Mann’s ideas on public education, as well as the religious education within the public schools, became the model countrywide. On the surface, Mann and others talked about the need to know God in order to receive eternal salvation, but the purpose of public education was to create hard-working, morally upright, assimilated citizens. It was actually a social reform through education which disregarded the beliefs and practices of Catholic families, as well as other ethnic and religious groups. At the center of Mann’s plan was the creation of a national culture which was controlled by the state. Catholics were seen as a major threat to the accomplishment of this program of national unification through common socialization for many reasons, including the anti-Catholic belief that we pledge our allegiance to the pope and will betray our country if the pope requires it. Mann’s model proved very effective at assimilating millions of immigrants and their children into the melting pot of the United States.
Toward the end of Horace Mann’s life, the potato famine hit Ireland and Ireland’s poor peasantry began to immigrate into the U.S. The English had finished their ethnic and religious “cleansing” of Ireland by then. The English had taken all the good land, positions of power, and opportunities for success, and had awarded them to those who were loyal to the King and/or Queen of England both politically and religiously. The Irish immigrants were not the wealthy, middle class, or educated people of Ireland, because the wealthy and educated Irish had either become Anglicans or had been impoverished for their refusal to do so. The poor Irish Catholic immigrants were not welcomed by the Protestant American people.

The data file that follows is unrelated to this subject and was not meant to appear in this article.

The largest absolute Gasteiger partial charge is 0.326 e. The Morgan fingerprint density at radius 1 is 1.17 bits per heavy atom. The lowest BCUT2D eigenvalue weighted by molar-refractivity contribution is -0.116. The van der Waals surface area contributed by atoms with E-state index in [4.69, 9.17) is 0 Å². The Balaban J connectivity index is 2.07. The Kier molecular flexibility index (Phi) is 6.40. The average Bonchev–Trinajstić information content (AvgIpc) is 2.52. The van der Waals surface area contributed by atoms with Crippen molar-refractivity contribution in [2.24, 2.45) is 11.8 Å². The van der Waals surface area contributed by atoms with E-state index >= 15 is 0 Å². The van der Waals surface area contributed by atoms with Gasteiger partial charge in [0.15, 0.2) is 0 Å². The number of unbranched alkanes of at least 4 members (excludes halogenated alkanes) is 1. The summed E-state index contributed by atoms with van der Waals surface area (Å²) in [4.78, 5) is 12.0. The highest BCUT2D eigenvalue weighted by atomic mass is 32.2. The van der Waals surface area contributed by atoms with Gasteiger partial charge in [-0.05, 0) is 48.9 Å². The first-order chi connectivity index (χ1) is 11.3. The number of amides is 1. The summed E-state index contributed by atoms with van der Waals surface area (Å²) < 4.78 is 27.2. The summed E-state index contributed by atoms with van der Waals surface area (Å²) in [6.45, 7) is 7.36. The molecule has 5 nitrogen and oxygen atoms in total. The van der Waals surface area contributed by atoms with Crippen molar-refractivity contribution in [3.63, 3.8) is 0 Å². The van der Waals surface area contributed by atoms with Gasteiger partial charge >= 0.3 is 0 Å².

The potato famine had an obvious impact on Ireland, but it also had a very large impact on the education system in the United States. While Ireland lost about 50% of its population, up to 5 million Irish Catholics immigrated to the U.S. from 1845 to about 1900. As a result, cities in the northeastern U.S. had enormous numbers of Catholic children attempting to enter into the Protestant-influenced public school system or the fledgling Catholic schools in some cities.
The bishops in New York, Boston, and elsewhere quickly realized that they were given an enormous opportunity and at the same time, they were charged with an incredible responsibility. The Catholic population was growing in leaps and bounds, but these new Catholics were highly susceptible to being proselytized by the highly Protestant American culture, including the public school system.
By this time, anti-Catholicism had become mainstream in American politics with movements and organizations such as the Know Nothing Party which counted men like Ulysses S. Grant in their membership.
The Catholic bishops were unsuccessful in reducing the Protestant religious leanings in public schools. Therefore, the bishops increased the development of Catholic school systems in their dioceses. As a result, the Catholic school system in the U.S. owes its existence to two opposed views, Catholics who wanted a faithful education for Catholic children, and people like Horace Mann, the Know Nothings, and others who wanted to assimilate immigrants by teaching them a non-sectarian but Protestant view of the world.
Next time, we’ll move from the East Coast to the plains of Nebraska and other Midwestern states, where circumstances required a little more tolerance of Catholicism.